These are some of the many ways I’m greeting death with its arrival on my doorstep.
There is relief. The passing of my dad was best for him. He had been ill and suffering for a long time, not with a specific ailment, but more from the stripping away of his independence, strength and physical capacities. He was burnt out and exhausted, hanging on only by sheer will and his desire to stay with my mother, his wife, beloved and best friend of sixty-three years. I’m glad and at peace that he has been set free.
There is gratitude. My father was a beautiful, loving, complex soul. He was grumpy, edgy, willful and a handful at times, with big energy, big will, a strong sense of himself, and a deep integrity, generosity, kindness and thoughtfulness. He loved each of us in my family for who we were, with no strings attached. He loved me, deeply, fully, openly, and I him. It was, and always will be, my great honor and blessing to be his daughter.
There is returning to roots. I traveled to my hometown to be with my mother, collect my father’s ashes, and honor his memory with my family. The setting, the stories, these beautiful, quirky people: this is where I come from, and what I’m made of. My dad’s legacy is us, his children and grandchildren, and I know myself better in their company.
There is grief. I have no words for the immensity of my loss and heartbreak. It’s like an ocean, deep and vast, that can be a gentle wave or a tsunami. Mostly, I’ve chosen the gentle wave, dipping my toe in, and then retreating. But the tsunami comes, sudden and overwhelming, and I surrender to its cleansing work. I expect that I’ll have this grief until my last breath, something that I’ll get used to rather than get over.
There is peace between us. It’s the rare person who escapes from childhood and family dynamics unscathed. Death is a time of raw honesty, where the truths of unsaid and unfinished business make their way back to the surface. These too are part of the transformative mysteries of death, guiding our journey of healing. Blessedly, my father and I did our healing work and cleaned up our unfinished business many years ago. We found a place of truth that could hold both the hardships and the beauty of our journey together, and that gifted us with pleasure and peace in each other’s company.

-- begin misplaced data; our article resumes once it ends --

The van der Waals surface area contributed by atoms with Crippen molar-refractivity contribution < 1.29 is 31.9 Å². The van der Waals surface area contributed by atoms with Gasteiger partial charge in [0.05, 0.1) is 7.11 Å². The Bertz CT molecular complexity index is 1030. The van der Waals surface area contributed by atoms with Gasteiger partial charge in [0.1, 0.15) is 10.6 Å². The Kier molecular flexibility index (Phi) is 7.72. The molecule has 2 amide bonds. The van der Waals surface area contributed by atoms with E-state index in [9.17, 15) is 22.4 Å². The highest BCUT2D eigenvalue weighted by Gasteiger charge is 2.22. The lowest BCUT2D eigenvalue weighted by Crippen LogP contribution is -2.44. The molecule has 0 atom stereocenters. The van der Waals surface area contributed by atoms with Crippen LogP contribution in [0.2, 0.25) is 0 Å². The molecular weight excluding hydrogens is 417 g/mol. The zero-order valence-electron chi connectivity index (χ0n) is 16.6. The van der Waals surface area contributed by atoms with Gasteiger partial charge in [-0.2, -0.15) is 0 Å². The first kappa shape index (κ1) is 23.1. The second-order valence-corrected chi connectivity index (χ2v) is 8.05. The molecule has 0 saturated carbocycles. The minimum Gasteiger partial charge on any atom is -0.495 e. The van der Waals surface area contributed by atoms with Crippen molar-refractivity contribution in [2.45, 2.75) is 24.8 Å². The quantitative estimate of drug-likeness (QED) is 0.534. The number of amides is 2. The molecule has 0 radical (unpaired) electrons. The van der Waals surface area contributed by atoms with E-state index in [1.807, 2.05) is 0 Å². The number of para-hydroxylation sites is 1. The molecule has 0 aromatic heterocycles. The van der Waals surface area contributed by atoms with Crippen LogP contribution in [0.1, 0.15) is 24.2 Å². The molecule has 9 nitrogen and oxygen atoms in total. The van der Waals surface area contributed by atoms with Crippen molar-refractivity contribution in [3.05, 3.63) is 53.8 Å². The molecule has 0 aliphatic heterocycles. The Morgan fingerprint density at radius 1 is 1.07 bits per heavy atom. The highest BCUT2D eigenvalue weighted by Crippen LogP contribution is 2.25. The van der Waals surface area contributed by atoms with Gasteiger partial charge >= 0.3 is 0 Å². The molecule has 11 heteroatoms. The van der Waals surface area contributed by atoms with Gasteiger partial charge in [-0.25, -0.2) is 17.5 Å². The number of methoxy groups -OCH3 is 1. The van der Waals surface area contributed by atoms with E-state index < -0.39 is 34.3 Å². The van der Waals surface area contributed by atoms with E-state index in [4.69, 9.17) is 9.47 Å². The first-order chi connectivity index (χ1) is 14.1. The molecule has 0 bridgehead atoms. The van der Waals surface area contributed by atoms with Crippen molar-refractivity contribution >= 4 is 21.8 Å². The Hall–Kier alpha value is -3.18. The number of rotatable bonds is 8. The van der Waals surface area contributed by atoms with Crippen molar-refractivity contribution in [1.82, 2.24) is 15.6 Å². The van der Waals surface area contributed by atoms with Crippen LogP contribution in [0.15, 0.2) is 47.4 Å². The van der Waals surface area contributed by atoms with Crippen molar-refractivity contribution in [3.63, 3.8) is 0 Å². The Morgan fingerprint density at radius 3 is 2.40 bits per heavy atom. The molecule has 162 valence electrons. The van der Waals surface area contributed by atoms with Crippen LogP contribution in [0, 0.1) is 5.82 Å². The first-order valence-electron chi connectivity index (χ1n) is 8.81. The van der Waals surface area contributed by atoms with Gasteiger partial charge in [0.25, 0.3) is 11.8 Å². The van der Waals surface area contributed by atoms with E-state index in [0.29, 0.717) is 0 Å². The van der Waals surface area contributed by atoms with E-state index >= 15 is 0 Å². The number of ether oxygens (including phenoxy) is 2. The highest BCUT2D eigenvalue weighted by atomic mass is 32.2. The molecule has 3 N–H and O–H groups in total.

There is disorientation. There’s never been a moment in my life without my dad. His DNA, energetic patterns, love, approval and presence are built into my very foundation. I learned about men, parenthood, marriage, family and the things that matter most through his living example. I witnessed aging, dignity and suffering through his end years. Now he is gone, and some essential part of me and my life has been snatched away, changing my world forever. I feel this, but don’t get it yet. And I don’t need to get it. It’s enough to accept this disorientation, and the change it brings, as natural parts of life’s journey.